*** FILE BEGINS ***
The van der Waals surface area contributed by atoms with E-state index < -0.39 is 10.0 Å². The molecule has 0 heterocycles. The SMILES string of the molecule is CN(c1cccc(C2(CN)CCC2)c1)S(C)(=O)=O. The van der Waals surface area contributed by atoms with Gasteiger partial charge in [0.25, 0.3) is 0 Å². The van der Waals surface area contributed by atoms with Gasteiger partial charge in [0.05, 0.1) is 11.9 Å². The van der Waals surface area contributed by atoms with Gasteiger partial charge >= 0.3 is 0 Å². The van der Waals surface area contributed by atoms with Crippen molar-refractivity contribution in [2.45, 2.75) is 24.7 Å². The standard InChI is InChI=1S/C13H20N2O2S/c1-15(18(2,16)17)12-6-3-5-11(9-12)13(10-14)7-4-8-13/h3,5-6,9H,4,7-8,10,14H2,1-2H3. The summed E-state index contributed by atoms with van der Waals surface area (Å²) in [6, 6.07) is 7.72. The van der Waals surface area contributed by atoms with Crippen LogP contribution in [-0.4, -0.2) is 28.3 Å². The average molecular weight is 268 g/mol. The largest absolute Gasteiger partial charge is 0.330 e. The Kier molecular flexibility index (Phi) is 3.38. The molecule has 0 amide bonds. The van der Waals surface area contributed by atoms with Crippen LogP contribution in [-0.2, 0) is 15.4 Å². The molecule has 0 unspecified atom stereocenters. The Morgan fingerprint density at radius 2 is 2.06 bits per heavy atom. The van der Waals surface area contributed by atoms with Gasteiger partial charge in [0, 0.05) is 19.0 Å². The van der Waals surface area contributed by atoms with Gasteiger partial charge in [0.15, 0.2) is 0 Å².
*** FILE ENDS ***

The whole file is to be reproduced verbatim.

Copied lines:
The van der Waals surface area contributed by atoms with E-state index < -0.39 is 10.0 Å². The molecule has 0 heterocycles. The SMILES string of the molecule is CN(c1cccc(C2(CN)CCC2)c1)S(C)(=O)=O. The van der Waals surface area contributed by atoms with Gasteiger partial charge in [0.25, 0.3) is 0 Å². The van der Waals surface area contributed by atoms with Gasteiger partial charge in [0.05, 0.1) is 11.9 Å². The van der Waals surface area contributed by atoms with Gasteiger partial charge >= 0.3 is 0 Å². The van der Waals surface area contributed by atoms with Crippen molar-refractivity contribution in [2.45, 2.75) is 24.7 Å². The standard InChI is InChI=1S/C13H20N2O2S/c1-15(18(2,16)17)12-6-3-5-11(9-12)13(10-14)7-4-8-13/h3,5-6,9H,4,7-8,10,14H2,1-2H3. The summed E-state index contributed by atoms with van der Waals surface area (Å²) in [6, 6.07) is 7.72. The van der Waals surface area contributed by atoms with Crippen LogP contribution in [-0.4, -0.2) is 28.3 Å². The average molecular weight is 268 g/mol. The largest absolute Gasteiger partial charge is 0.330 e. The Kier molecular flexibility index (Phi) is 3.38. The molecule has 0 amide bonds. The van der Waals surface area contributed by atoms with Crippen LogP contribution in [-0.2, 0) is 15.4 Å². The molecule has 0 unspecified atom stereocenters. The Morgan fingerprint density at radius 2 is 2.06 bits per heavy atom. The van der Waals surface area contributed by atoms with Gasteiger partial charge in [0, 0.05) is 19.0 Å². The van der Waals surface area contributed by atoms with Gasteiger partial charge in [0.15, 0.2) is 0 Å².